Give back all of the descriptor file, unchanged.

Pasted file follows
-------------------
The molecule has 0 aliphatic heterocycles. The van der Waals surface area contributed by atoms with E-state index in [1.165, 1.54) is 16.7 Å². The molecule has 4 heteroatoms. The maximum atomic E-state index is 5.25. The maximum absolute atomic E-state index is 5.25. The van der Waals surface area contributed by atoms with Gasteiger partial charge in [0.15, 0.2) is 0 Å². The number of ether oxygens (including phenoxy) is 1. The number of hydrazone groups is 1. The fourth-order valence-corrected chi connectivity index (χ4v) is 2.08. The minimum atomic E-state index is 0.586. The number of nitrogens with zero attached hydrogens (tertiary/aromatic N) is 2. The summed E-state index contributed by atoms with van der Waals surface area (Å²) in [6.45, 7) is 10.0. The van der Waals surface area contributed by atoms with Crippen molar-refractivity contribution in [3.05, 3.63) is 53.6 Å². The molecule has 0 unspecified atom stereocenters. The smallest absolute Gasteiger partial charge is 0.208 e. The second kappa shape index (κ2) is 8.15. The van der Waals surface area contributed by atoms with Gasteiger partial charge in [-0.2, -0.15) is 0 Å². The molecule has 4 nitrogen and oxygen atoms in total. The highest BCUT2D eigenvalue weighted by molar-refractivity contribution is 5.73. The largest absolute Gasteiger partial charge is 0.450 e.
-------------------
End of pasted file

The molecule has 0 aliphatic heterocycles. The van der Waals surface area contributed by atoms with E-state index in [1.165, 1.54) is 16.7 Å². The molecule has 4 heteroatoms. The maximum atomic E-state index is 5.25. The maximum absolute atomic E-state index is 5.25. The van der Waals surface area contributed by atoms with Gasteiger partial charge in [0.15, 0.2) is 0 Å². The number of ether oxygens (including phenoxy) is 1. The number of hydrazone groups is 1. The fourth-order valence-corrected chi connectivity index (χ4v) is 2.08. The minimum atomic E-state index is 0.586. The number of nitrogens with zero attached hydrogens (tertiary/aromatic N) is 2. The summed E-state index contributed by atoms with van der Waals surface area (Å²) in [6.45, 7) is 10.0. The van der Waals surface area contributed by atoms with Crippen molar-refractivity contribution in [3.05, 3.63) is 53.6 Å². The molecule has 0 unspecified atom stereocenters. The smallest absolute Gasteiger partial charge is 0.208 e. The second kappa shape index (κ2) is 8.15. The van der Waals surface area contributed by atoms with Gasteiger partial charge in [-0.2, -0.15) is 0 Å². The molecule has 4 nitrogen and oxygen atoms in total. The highest BCUT2D eigenvalue weighted by molar-refractivity contribution is 5.73. The largest absolute Gasteiger partial charge is 0.450 e.